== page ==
The media has caught up to the potential health benefits of metformin, something our long-term supporters discovered long ago. What caught the media’s attention was the FDA’s approval of the first human study to see if metformin can protect against the multiple diseases of aging.
Prominent headlines around the world proclaimed: By Judy Stevens
“New Anti-Aging Drug Could Extend Human Life Span to 120 Years”
Metformin of course is not a new drug. It was approved in England in 1957 and made available to type II diabetics around the world shortly thereafter. It took the FDA a staggering 37 years to approve it in the United States.
Here are some accurate quotes from worldwide news sources:
“Although it might seem like science fiction, researchers have already proven that the diabetes drug metformin extends the life of animals, and the Food and Drug Administration in the US has now given the go-ahead for a trial to see if the same effects can be replicated in humans.”
“I have been doing research into aging for 25 years and the idea that we would be talking about a clinical trial in humans for an anti-aging drug would have been thought inconceivable…20 years ago aging was a biological mystery. Now we are starting to understand what is going on.”
“Scientists think the best candidate for an anti-aging drug is metformin, the world’s most widely used diabetes drug, which costs just 10p [15 cents] a day.
Metformin increases the number of oxygen molecules released into a cell, which appears to boost robustness and longevity.”
“If we can slow aging in humans, even by just a little bit, it would be monumental. People could be older, and feel young.”
“This would be the most important medical intervention in the modern era, an ability to slow aging.”
Even the venerable Dr. Robert Temple, deputy director at the FDA, chimed in by stating:
“Their hope is that a wide variety of age-related problems, loss of muscle tone, dizziness, falls, dementia, loss of eyesight, all of those things. That would be something never done before. If you really are doing something to alter aging, the population of interest is everybody. It surely would be revolutionary if they can bring it off.”
Dr. Simon Melov of the Buck Institute for Research on Aging added:
“You’re talking about developing a therapy for a biological phenomenon which is universal and gives rise to all of these diseases. And if you’ve got a therapy for this thing, these diseases just go away.”
Life Extension® Has Championed Metformin for 20 Years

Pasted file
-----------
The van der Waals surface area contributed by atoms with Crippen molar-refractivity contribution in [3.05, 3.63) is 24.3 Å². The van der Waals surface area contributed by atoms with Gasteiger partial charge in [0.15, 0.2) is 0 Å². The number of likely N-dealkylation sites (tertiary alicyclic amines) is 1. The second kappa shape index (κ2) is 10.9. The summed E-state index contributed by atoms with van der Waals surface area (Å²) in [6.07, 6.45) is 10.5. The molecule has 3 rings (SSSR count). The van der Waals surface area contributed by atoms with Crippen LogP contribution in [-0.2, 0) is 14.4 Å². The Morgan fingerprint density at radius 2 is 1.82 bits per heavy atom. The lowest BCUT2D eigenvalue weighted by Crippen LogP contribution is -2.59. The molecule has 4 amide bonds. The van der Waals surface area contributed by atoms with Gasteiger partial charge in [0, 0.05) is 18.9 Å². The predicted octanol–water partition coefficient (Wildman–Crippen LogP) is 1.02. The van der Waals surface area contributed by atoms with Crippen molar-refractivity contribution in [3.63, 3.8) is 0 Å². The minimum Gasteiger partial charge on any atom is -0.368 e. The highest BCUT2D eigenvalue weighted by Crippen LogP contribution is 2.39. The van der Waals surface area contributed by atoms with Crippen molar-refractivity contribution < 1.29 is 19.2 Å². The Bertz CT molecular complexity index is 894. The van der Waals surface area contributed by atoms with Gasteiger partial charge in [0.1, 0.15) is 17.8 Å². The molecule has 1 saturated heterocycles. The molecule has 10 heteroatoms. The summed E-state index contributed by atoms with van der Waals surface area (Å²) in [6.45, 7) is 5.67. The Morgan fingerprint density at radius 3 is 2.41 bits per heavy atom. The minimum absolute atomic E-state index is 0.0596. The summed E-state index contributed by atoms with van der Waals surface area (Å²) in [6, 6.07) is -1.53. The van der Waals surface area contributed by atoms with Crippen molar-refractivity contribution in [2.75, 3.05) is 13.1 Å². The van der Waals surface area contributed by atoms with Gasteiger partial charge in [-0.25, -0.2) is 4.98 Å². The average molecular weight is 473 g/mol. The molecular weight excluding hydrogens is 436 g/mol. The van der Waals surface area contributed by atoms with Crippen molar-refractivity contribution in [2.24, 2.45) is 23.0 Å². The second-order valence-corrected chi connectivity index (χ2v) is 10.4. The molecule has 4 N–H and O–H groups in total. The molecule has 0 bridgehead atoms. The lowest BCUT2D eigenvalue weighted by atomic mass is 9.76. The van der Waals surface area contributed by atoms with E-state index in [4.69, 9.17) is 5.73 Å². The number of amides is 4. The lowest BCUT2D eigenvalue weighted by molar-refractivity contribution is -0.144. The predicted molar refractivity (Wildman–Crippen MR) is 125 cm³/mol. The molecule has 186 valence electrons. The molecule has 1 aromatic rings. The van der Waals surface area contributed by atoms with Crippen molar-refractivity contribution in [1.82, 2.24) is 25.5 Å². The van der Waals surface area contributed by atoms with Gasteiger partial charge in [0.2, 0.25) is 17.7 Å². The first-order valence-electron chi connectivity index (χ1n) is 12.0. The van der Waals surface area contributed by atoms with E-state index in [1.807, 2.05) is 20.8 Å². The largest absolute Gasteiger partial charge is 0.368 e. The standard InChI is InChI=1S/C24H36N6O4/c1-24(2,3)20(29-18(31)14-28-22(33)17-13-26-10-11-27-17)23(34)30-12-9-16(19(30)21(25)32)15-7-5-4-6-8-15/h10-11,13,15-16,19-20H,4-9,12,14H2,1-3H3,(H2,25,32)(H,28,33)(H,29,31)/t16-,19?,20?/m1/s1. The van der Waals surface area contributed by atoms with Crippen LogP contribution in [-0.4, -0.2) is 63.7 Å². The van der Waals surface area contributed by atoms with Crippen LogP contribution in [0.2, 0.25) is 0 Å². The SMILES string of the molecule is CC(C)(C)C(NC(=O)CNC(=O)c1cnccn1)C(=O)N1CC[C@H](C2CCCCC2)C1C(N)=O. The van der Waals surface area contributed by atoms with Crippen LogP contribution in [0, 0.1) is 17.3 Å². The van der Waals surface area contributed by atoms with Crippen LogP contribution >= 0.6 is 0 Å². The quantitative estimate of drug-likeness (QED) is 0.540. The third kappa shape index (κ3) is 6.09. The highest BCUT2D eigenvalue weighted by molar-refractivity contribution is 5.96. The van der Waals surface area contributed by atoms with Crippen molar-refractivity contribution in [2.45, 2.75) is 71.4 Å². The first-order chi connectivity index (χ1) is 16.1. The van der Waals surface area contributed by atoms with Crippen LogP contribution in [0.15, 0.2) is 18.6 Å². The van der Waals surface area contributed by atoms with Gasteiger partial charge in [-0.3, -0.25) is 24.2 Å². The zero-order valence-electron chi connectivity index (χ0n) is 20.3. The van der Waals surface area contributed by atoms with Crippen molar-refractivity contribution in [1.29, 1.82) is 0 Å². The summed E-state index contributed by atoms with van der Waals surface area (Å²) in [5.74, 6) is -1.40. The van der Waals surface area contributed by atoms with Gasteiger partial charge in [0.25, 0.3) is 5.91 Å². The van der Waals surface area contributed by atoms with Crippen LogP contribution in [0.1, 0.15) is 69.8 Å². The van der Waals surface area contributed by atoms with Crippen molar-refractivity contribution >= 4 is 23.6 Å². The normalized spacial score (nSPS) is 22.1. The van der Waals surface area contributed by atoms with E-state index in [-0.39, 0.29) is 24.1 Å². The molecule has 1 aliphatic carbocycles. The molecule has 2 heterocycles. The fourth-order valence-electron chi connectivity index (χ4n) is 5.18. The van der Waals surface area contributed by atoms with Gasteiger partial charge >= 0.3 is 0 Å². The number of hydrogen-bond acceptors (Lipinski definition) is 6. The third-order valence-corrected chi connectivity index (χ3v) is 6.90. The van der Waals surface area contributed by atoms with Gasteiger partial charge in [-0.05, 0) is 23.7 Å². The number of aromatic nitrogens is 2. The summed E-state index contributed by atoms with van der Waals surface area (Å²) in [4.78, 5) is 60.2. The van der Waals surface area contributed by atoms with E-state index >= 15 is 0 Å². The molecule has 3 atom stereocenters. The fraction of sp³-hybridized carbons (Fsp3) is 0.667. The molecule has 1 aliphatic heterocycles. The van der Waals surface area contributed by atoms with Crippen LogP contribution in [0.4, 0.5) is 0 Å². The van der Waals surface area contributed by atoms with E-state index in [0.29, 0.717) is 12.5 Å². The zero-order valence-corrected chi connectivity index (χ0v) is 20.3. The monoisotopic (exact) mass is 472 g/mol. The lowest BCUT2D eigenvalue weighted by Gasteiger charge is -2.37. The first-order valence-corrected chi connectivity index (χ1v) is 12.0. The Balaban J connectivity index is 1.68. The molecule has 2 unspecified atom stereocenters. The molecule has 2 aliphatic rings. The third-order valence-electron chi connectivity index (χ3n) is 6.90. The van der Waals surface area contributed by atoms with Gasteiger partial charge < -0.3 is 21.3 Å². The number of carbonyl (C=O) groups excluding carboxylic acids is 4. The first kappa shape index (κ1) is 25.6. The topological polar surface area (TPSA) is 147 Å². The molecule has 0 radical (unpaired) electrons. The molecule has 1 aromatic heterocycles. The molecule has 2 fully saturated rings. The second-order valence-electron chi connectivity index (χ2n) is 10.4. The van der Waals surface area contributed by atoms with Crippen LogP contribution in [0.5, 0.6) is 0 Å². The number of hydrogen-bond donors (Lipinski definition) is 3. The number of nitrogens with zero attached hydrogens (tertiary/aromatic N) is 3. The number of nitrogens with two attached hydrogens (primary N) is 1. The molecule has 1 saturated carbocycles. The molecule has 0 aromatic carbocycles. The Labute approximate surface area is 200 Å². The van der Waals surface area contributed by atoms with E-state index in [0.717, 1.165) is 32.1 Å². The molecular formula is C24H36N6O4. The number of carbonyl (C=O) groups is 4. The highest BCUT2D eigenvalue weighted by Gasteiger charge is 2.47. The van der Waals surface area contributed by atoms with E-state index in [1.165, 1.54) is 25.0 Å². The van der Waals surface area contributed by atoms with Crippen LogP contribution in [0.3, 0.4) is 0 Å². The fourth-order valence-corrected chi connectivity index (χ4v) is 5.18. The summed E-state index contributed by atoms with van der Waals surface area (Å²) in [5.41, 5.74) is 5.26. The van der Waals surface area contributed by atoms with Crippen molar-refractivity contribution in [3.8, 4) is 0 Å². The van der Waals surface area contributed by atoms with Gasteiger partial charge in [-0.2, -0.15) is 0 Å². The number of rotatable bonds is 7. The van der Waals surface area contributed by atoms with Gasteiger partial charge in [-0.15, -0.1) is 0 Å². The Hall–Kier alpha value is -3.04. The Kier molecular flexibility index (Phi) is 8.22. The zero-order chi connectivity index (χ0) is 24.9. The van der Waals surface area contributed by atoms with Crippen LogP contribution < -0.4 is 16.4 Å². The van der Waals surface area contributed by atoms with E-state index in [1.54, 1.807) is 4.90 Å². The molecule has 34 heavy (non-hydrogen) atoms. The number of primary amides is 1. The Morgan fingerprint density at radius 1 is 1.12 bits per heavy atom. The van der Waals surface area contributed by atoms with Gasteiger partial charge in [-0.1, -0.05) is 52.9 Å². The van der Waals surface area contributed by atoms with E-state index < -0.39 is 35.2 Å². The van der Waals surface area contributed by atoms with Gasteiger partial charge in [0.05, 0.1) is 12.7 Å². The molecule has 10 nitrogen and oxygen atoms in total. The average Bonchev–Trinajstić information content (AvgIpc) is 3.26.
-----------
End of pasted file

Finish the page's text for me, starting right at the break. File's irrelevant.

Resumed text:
Life Extension® magazine listed metformin as one of many important offshore medications back in 1995. And now, 20 years later, even the FDA concurs that metformin has potential to delay the onset of degenerative diseases.
But contrary to news headlines, metformin will not enable humans to live to 120 years of age all by itself. What it may do is allow humans to age better today—thereby staving off degenerative diseases long enough for age-reversal breakthroughs to become clinically available.
Metformin’s Primary Anti-Aging Mechanism
Metformin enhances the activity of an enzyme found within our cells called adenosine monophosphate-activated protein kinase—or AMPK for short. AMPK activation helps mimic the beneficial effects of calorie restriction, the best documented method of slowing and reversing biomarkers of human aging.
We at Life Extension® have long endorsed AMPK activation as a method of slowing biological aging. We advocate that our supporters utilize some proven method to increase their cellular AMPK activity, which could add substantial healthy years to the average life span.
How to Boost Your AMPK Today!
We do not want you to age prematurely, waiting years for the results of the new FDA-approved human study. That’s why we recommend you initiate steps now to boost healthy AMPK activity today.
One of the benefits of practicing consistent calorie restriction is a substantial increase in AMPK activity as cells go into a semi-starvation mode and increase their survival efficiency.
People under age 60 who regularly/vigorously exercise boost their AMPK levels. This may be the mechanism by which exercise markedly lowers cancer risk. As people age past 60, exercise may not adequately boost AMPK enzyme activity.
If you’re presently taking 1,000 to 2,550 mg of metformin daily, you don’t have to do anything, simply enjoy this drug’s anti-aging benefits. But if you cannot acquire a prescription for metformin, or cannot tolerate it due to digestive issues, there are nutrient formulas that have been shown to significantly boost AMPK activity.
On the next page is a reprint of one of many articles appearing around the world that report on the first clinical trial to see if a drug can slow aging and enable people to live longer.
While the headline of this (and many other articles) is exaggerated, the quotes from mainstream researchers accurately reflect what metformin might demonstrate in this first clinical study.
We at Life Extension® will stay abreast of this study to ascertain how close its design and implementation come to our long-standing recommendations on the use of this AMPK-activating medication.